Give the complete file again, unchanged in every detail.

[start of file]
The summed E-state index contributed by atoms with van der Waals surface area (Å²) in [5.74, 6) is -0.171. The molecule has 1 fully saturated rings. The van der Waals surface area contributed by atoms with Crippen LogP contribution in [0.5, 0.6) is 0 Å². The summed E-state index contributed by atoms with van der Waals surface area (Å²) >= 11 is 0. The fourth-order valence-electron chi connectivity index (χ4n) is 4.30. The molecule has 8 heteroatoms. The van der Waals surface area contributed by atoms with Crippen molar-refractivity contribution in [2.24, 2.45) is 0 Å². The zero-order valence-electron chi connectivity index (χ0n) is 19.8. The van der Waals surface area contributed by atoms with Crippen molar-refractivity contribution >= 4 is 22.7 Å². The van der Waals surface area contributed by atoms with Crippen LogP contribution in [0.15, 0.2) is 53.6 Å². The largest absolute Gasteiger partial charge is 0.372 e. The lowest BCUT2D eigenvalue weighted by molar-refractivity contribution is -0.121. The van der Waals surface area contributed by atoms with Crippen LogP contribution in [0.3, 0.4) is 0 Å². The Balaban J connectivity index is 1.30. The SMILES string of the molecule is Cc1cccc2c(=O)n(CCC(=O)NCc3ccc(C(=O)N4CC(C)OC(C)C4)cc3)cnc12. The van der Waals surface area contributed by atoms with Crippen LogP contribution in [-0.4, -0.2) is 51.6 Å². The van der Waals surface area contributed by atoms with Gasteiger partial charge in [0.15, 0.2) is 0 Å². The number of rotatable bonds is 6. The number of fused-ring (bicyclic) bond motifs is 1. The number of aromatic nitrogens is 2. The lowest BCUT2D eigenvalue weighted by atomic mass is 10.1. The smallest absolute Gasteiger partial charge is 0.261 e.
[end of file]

The summed E-state index contributed by atoms with van der Waals surface area (Å²) in [5.74, 6) is -0.171. The molecule has 1 fully saturated rings. The van der Waals surface area contributed by atoms with Crippen LogP contribution in [0.5, 0.6) is 0 Å². The summed E-state index contributed by atoms with van der Waals surface area (Å²) >= 11 is 0. The fourth-order valence-electron chi connectivity index (χ4n) is 4.30. The molecule has 8 heteroatoms. The van der Waals surface area contributed by atoms with Crippen molar-refractivity contribution in [2.24, 2.45) is 0 Å². The zero-order valence-electron chi connectivity index (χ0n) is 19.8. The van der Waals surface area contributed by atoms with Crippen molar-refractivity contribution >= 4 is 22.7 Å². The van der Waals surface area contributed by atoms with Crippen LogP contribution in [0.15, 0.2) is 53.6 Å². The largest absolute Gasteiger partial charge is 0.372 e. The lowest BCUT2D eigenvalue weighted by molar-refractivity contribution is -0.121. The van der Waals surface area contributed by atoms with Crippen LogP contribution in [0.3, 0.4) is 0 Å². The Balaban J connectivity index is 1.30. The SMILES string of the molecule is Cc1cccc2c(=O)n(CCC(=O)NCc3ccc(C(=O)N4CC(C)OC(C)C4)cc3)cnc12. The van der Waals surface area contributed by atoms with Crippen LogP contribution in [-0.4, -0.2) is 51.6 Å². The van der Waals surface area contributed by atoms with Gasteiger partial charge in [0.15, 0.2) is 0 Å². The number of rotatable bonds is 6. The number of fused-ring (bicyclic) bond motifs is 1. The number of aromatic nitrogens is 2. The lowest BCUT2D eigenvalue weighted by atomic mass is 10.1. The smallest absolute Gasteiger partial charge is 0.261 e.